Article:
1.  We know you have had lupus for a long time, yet you still manage to stay strong.  How have you managed to keep up the fight against such a disease?

Sometimes I honestly don’t know why I haven’t lost my sanity.  I have a wonderful support system.  That helps a lot.   Mostly it’s because I have hope for a cure, and faith to keep on believing … as in stubborn.  I’ve also learned (the hard way) how to take care of myself and understand my limitations and strengths.  For those of us with lupus, or any chronic incurable disease, research and medicine has enabled us to live  fairly normal lives.  50 years ago, I probably would have died from some complication of lupus.  A sense of humor always helps.  And a good therapist!



2.  You like to cook.  What is your signature dish?  (I sound like Gordon Ramsey.)  In other words, what does your son say is the best dish you cook?

Gordon Ramsey would chase me out of his kitchen!  My son, on the other hand, is less critical.  Actually, he eats just about anything.  I make pretty good chili.  At least nobody’s has gotten sick after eating it!



3.  If you had to pick a reality show to be on what would it be and why?

Wow!  How cool would THAT be!!!  First thing that came to mind would be X-Treme Home Makeover – Home Edition.  A dream home would be fantastic.  I could have all the windows UVA/UVB treated, a laundry room off the kitchen, temperature controlled screened in porch … a veritable Lupus Survivor paradise!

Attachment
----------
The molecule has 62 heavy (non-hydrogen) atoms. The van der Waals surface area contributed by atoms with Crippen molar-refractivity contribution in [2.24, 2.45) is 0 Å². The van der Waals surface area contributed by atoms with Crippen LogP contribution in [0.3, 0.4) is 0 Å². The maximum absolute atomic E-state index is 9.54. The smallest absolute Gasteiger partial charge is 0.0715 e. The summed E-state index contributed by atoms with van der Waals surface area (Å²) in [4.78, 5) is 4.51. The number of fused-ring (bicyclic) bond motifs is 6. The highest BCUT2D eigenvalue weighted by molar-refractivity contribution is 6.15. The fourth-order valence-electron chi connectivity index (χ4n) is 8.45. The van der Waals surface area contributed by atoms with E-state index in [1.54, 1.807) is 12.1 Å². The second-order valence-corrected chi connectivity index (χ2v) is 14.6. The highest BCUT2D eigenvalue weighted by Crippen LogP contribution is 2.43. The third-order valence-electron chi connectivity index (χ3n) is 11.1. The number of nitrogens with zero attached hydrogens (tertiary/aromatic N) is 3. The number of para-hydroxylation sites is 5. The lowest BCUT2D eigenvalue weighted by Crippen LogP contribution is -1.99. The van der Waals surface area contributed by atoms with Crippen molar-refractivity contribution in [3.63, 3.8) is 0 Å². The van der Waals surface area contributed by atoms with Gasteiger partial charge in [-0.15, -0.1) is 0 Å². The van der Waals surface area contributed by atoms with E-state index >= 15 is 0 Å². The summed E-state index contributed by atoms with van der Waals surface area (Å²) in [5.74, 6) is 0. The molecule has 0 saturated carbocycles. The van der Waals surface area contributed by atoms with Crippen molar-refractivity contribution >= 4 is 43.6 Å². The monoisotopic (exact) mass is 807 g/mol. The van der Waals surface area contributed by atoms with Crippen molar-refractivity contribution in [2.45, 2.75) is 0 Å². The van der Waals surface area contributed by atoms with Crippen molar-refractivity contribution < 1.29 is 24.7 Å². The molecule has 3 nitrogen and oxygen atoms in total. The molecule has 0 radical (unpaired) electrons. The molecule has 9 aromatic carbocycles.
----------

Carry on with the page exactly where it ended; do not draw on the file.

Ya'll stop by for a visit!

Ya'll stop by for a visit!

However, if they’re recruiting for Ghost Hunters, count me in!  🙂


4.  You are an X-Files fan.  Do you believe there are sentient beings (besides us) somewhere in the universe?

I would like to think there are.  The universe is so vast, it’s seems a bit naive to assume that we’re the only evolved life form inhabiting it.  And whoever else might be “out there” I hope they’re peaceful and intelligent!



5.  Singing is very important to you.  What type of music do you enjoy the most and who is your favorite singer?

I’m pretty much a classic rock fan.  Having said that, I also have a broad range of musical tastes, from Chopin to Steely Dan to Lyle Lovett, to Gershwin to Coldplay, Bonnie Raitt, CSNY, Winston Marcellas, Bela Fleck and Nickel Creek. And that’s just for starters.


I honestly can’t choose just ONE.

As for singers, there are thousands of great vocalists that never make the big time.  They’re in our citys, our nightclubs and choruses.  They sing at church and do freelance pickup studio work.  The amount of talent out there is staggering.  As a vocalist, a guitarist and a small-time producer, the singing talent that has influenced me throughout my life are from this group of fine musicians.  They are not famous but they inspired me.  Their music is on the sideline of their lives because they have to pay the bills.  But their talent is honest and true.  So go out there and support your local musicians!  Go to their gigs and buy their CD’s.